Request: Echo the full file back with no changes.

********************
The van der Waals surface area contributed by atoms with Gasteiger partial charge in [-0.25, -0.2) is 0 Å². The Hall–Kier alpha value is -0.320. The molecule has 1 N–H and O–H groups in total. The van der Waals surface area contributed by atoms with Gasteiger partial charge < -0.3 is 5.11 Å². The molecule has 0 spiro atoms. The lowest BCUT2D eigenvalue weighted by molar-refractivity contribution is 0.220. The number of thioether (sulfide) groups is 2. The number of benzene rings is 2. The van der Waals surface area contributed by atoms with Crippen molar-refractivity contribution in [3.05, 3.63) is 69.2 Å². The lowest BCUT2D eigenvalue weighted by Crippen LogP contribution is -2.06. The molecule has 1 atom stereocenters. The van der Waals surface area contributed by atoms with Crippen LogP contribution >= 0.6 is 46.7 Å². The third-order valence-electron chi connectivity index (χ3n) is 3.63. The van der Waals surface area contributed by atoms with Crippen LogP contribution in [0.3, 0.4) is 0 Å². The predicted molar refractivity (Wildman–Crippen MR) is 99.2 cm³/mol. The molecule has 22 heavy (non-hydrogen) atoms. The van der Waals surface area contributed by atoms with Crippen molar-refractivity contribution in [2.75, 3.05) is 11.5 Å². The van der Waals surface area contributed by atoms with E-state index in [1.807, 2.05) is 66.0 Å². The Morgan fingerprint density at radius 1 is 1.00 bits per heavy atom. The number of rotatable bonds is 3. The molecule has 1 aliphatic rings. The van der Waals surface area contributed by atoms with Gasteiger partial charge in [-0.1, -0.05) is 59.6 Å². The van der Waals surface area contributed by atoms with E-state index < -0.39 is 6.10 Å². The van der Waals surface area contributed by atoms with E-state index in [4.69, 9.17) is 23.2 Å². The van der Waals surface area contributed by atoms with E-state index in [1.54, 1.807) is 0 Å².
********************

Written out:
The van der Waals surface area contributed by atoms with Gasteiger partial charge in [-0.25, -0.2) is 0 Å². The Hall–Kier alpha value is -0.320. The molecule has 1 N–H and O–H groups in total. The van der Waals surface area contributed by atoms with Gasteiger partial charge < -0.3 is 5.11 Å². The molecule has 0 spiro atoms. The lowest BCUT2D eigenvalue weighted by molar-refractivity contribution is 0.220. The number of thioether (sulfide) groups is 2. The number of benzene rings is 2. The van der Waals surface area contributed by atoms with Crippen molar-refractivity contribution in [3.05, 3.63) is 69.2 Å². The lowest BCUT2D eigenvalue weighted by Crippen LogP contribution is -2.06. The molecule has 1 atom stereocenters. The van der Waals surface area contributed by atoms with Crippen LogP contribution >= 0.6 is 46.7 Å². The third-order valence-electron chi connectivity index (χ3n) is 3.63. The van der Waals surface area contributed by atoms with Crippen LogP contribution in [0.3, 0.4) is 0 Å². The predicted molar refractivity (Wildman–Crippen MR) is 99.2 cm³/mol. The molecule has 22 heavy (non-hydrogen) atoms. The van der Waals surface area contributed by atoms with Crippen molar-refractivity contribution in [2.75, 3.05) is 11.5 Å². The van der Waals surface area contributed by atoms with E-state index in [1.807, 2.05) is 66.0 Å². The Morgan fingerprint density at radius 1 is 1.00 bits per heavy atom. The number of rotatable bonds is 3. The molecule has 1 aliphatic rings. The van der Waals surface area contributed by atoms with Gasteiger partial charge in [-0.1, -0.05) is 59.6 Å². The van der Waals surface area contributed by atoms with E-state index < -0.39 is 6.10 Å². The van der Waals surface area contributed by atoms with E-state index in [4.69, 9.17) is 23.2 Å². The van der Waals surface area contributed by atoms with E-state index in [1.54, 1.807) is 0 Å².